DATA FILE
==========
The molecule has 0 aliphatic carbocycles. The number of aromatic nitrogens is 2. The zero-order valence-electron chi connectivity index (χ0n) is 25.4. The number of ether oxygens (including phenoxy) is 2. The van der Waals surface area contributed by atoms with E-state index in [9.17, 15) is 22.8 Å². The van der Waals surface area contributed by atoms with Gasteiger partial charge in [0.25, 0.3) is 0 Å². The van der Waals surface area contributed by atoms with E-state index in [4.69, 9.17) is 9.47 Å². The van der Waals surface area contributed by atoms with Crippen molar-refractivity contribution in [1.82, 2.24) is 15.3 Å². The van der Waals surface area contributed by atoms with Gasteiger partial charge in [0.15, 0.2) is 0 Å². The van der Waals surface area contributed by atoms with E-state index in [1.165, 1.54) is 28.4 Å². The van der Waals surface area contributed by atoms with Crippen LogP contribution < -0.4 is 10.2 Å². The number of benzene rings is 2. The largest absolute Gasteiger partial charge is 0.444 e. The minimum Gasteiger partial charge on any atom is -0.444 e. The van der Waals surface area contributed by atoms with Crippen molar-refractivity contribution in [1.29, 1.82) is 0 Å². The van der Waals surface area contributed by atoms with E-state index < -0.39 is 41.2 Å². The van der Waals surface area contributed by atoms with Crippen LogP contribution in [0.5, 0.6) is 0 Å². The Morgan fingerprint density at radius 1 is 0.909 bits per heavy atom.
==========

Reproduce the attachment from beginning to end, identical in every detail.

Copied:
The molecule has 0 aliphatic carbocycles. The number of aromatic nitrogens is 2. The zero-order valence-electron chi connectivity index (χ0n) is 25.4. The number of ether oxygens (including phenoxy) is 2. The van der Waals surface area contributed by atoms with E-state index in [9.17, 15) is 22.8 Å². The van der Waals surface area contributed by atoms with Gasteiger partial charge in [0.25, 0.3) is 0 Å². The van der Waals surface area contributed by atoms with E-state index in [4.69, 9.17) is 9.47 Å². The van der Waals surface area contributed by atoms with Crippen molar-refractivity contribution in [1.82, 2.24) is 15.3 Å². The van der Waals surface area contributed by atoms with Gasteiger partial charge in [0.15, 0.2) is 0 Å². The van der Waals surface area contributed by atoms with E-state index in [1.165, 1.54) is 28.4 Å². The van der Waals surface area contributed by atoms with Crippen LogP contribution < -0.4 is 10.2 Å². The number of benzene rings is 2. The largest absolute Gasteiger partial charge is 0.444 e. The minimum Gasteiger partial charge on any atom is -0.444 e. The van der Waals surface area contributed by atoms with Crippen molar-refractivity contribution in [1.29, 1.82) is 0 Å². The van der Waals surface area contributed by atoms with E-state index < -0.39 is 41.2 Å². The van der Waals surface area contributed by atoms with Crippen LogP contribution in [0.5, 0.6) is 0 Å². The Morgan fingerprint density at radius 1 is 0.909 bits per heavy atom.